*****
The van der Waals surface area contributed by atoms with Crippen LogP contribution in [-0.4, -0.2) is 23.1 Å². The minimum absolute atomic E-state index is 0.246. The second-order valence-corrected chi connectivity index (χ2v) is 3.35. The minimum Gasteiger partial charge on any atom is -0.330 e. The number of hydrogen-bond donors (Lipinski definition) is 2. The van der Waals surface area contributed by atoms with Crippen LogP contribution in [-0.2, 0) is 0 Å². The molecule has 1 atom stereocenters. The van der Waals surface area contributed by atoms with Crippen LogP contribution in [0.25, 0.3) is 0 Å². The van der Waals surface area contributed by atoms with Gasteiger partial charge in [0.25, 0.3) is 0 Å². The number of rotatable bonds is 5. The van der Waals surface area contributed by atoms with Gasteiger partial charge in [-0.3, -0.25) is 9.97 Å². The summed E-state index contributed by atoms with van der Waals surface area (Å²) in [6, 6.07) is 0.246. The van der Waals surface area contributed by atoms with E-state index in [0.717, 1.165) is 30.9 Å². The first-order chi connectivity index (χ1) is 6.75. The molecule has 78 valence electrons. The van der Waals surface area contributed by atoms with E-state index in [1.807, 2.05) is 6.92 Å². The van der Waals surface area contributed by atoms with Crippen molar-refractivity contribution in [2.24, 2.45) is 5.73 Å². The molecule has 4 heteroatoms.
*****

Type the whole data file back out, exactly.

The van der Waals surface area contributed by atoms with Crippen LogP contribution in [-0.4, -0.2) is 23.1 Å². The minimum absolute atomic E-state index is 0.246. The second-order valence-corrected chi connectivity index (χ2v) is 3.35. The minimum Gasteiger partial charge on any atom is -0.330 e. The number of hydrogen-bond donors (Lipinski definition) is 2. The van der Waals surface area contributed by atoms with Crippen LogP contribution in [-0.2, 0) is 0 Å². The molecule has 1 atom stereocenters. The van der Waals surface area contributed by atoms with Crippen LogP contribution in [0.25, 0.3) is 0 Å². The van der Waals surface area contributed by atoms with Gasteiger partial charge in [0.25, 0.3) is 0 Å². The number of rotatable bonds is 5. The van der Waals surface area contributed by atoms with Gasteiger partial charge in [-0.3, -0.25) is 9.97 Å². The summed E-state index contributed by atoms with van der Waals surface area (Å²) in [6, 6.07) is 0.246. The van der Waals surface area contributed by atoms with E-state index in [0.717, 1.165) is 30.9 Å². The first-order chi connectivity index (χ1) is 6.75. The molecule has 78 valence electrons. The van der Waals surface area contributed by atoms with E-state index in [1.807, 2.05) is 6.92 Å². The van der Waals surface area contributed by atoms with Crippen molar-refractivity contribution in [2.24, 2.45) is 5.73 Å². The molecule has 4 heteroatoms.